Another significant predictor for egg-laying date was the arrival date itself, but kestrels which arrive later at the nest site do not necessarily delay their egg-laying by the same amount of time. The courtship period, defined as the time from arrival until egg-laying, decreased dramatically with later arrival (half a day decrease per later day of arrival). This might be a strategy to mitigate expected fitness costs of the late arrival for the offspring (Daan et al., 1989), while reducing fitness costs for the parents. Meaning, urban core areas might be attractive as breeding territories due to a high nest site availability but also are characterized by a low food availability (Sumasgutner et al., 2014a, b) known to lead to impaired health (Sumasgutner et al., 2018) and lower fledging success (Sumasgutner et al., 2014a).
Because of this challenge the parents might benefit from extending their time in probably more rural wintering habitat to gain a better body condition, which in turn positively influences breeding productivity (Drent and Daan, 1980). Indeed, experimentally supplemented food (Dijkstra et al., 1982; Korpimäki and Wiehn, 1998) and superior hunting skills of the male (Masman et al., 1986) are known to lead to considerably earlier laying dates in kestrels. However, in several raptor species including kestrels, egg-laying date is also influenced by individual age and breeding experience (Forslund and Pärt, 1995; Daunt et al., 1999; Sumasgutner et al., 2014c, 2019a), intraspecific competition for territories (e.g., Sergio et al., 2007) or social cues provided by conspecifics (Danchin et al., 2004; Sumasgutner et al., 2014c). Ultimately, it remains difficult to assess the effect of shortened courtship periods after later arrival in an overall lower quality breeding habitat without including information on the body condition of breeding adults, individual age and breeding experience, migration distances and quality of the wintering habitats of the observed individuals. Such data are not yet available for the study population.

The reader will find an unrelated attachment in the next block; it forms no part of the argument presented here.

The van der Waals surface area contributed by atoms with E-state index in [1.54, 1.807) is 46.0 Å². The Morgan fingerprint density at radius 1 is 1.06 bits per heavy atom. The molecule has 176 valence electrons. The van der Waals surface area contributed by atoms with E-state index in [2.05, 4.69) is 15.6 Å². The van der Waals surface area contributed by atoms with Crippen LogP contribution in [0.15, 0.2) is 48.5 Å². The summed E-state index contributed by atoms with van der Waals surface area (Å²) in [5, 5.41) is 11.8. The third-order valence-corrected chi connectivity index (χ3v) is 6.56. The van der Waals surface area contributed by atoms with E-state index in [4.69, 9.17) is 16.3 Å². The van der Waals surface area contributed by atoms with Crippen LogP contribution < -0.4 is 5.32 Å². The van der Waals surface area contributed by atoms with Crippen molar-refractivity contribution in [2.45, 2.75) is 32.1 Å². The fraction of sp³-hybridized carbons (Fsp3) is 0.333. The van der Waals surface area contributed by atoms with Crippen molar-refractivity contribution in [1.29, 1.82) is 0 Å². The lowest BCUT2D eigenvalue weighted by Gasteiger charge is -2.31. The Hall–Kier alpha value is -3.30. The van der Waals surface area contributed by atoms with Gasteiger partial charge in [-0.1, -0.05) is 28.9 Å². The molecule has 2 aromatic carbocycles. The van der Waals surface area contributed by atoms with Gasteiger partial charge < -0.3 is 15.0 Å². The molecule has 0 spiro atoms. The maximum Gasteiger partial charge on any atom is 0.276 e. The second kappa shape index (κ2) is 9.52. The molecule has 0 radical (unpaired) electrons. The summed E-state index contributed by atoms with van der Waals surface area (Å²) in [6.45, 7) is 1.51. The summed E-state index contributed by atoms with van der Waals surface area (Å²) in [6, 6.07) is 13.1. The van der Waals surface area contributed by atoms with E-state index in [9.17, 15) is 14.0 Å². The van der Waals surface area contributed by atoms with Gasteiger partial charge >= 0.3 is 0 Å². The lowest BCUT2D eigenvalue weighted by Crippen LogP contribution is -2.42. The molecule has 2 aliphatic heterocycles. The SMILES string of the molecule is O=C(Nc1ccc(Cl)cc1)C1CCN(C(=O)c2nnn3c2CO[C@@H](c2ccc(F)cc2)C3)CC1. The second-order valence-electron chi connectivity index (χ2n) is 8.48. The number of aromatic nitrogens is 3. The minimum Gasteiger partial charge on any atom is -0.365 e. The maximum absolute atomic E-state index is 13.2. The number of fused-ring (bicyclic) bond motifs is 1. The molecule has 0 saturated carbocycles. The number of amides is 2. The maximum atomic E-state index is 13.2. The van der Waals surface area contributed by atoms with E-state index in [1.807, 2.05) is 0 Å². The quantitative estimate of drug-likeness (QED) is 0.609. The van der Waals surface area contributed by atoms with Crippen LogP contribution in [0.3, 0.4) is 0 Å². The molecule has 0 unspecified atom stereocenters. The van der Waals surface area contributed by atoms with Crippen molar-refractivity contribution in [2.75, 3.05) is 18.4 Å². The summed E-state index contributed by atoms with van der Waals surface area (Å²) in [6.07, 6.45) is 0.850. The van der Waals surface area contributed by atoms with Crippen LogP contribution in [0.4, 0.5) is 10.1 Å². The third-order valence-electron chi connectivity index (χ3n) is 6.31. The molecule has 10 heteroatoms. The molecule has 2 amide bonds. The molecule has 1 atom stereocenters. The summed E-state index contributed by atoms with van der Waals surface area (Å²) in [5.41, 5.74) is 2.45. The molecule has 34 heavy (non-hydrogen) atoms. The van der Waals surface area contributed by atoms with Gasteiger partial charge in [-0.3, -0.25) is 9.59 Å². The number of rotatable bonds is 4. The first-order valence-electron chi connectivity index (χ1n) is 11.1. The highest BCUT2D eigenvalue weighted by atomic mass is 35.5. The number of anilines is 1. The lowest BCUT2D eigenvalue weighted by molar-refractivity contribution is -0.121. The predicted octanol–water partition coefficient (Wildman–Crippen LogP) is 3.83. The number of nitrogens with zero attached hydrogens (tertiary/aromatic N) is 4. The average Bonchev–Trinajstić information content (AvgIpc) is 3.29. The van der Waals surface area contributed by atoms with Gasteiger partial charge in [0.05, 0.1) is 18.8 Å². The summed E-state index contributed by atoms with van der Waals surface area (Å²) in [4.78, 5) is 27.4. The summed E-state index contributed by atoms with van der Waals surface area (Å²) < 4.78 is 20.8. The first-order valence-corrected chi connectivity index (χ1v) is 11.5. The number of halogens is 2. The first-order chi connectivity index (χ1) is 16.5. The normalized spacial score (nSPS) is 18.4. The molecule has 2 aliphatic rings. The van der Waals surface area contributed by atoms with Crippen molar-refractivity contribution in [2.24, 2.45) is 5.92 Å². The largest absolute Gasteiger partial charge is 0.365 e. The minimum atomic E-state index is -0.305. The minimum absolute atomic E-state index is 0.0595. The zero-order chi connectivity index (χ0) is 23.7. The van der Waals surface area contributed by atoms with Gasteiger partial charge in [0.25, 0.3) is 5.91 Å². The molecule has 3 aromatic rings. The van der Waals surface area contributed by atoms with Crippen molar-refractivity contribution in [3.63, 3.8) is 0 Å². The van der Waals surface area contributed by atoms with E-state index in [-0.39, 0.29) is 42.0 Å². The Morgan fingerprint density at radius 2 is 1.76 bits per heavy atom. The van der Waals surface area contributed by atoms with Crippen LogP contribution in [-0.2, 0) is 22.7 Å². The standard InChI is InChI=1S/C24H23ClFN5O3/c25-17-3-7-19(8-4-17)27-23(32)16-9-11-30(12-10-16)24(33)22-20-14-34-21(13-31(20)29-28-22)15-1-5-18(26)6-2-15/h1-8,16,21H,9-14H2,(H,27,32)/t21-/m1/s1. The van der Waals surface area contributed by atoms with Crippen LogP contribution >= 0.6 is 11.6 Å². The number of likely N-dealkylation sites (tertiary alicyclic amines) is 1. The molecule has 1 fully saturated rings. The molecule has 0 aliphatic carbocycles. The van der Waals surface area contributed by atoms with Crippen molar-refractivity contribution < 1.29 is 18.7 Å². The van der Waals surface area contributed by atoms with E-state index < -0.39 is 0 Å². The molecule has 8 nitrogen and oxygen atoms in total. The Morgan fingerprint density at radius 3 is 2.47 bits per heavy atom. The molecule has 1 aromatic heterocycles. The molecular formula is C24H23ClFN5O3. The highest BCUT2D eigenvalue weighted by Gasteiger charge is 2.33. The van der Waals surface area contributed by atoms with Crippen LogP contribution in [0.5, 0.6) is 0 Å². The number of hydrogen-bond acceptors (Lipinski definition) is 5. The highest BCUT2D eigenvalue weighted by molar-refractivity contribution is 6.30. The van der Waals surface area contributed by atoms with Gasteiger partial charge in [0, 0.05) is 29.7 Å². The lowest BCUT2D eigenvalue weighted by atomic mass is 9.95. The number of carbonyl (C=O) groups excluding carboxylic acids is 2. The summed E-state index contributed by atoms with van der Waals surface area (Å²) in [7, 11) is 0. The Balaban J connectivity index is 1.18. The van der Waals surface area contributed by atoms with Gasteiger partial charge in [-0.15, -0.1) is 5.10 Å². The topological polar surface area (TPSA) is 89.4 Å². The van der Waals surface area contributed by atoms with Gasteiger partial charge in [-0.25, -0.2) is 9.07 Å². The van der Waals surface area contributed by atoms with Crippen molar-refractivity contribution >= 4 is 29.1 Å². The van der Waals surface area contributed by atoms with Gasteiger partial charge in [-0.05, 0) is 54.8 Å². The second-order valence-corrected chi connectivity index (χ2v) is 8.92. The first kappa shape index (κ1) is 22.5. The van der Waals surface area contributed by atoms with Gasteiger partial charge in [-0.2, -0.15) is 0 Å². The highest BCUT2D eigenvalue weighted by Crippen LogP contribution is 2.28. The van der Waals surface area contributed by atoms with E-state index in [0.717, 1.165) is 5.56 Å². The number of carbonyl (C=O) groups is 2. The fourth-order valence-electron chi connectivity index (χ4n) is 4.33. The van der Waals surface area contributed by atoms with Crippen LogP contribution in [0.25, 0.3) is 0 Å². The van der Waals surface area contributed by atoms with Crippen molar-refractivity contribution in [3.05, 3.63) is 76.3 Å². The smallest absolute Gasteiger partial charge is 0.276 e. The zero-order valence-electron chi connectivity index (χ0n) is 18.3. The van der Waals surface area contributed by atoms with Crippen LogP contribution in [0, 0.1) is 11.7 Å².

Observer Category Matters
The underlying monitoring program is designed as a citizen science project, so the data is provided by academic and citizen scientists contributing their observations. We found a significant relationship between arrival and egg-laying dates and observer category. Citizen scientists observed the arrivals of kestrels on average 1 week earlier than academic scientists. This is very logical for methodological reasons. Firstly, most citizen scientists monitor a nest site close to their work place or home, which allow daily nest checks. Secondly, offices and homes often offer a direct view into the nest sites, a clear advantage over working from street level. Thirdly, the systematic monitoring by academic scientists was initiated only once the first reports of citizen scientists accumulated.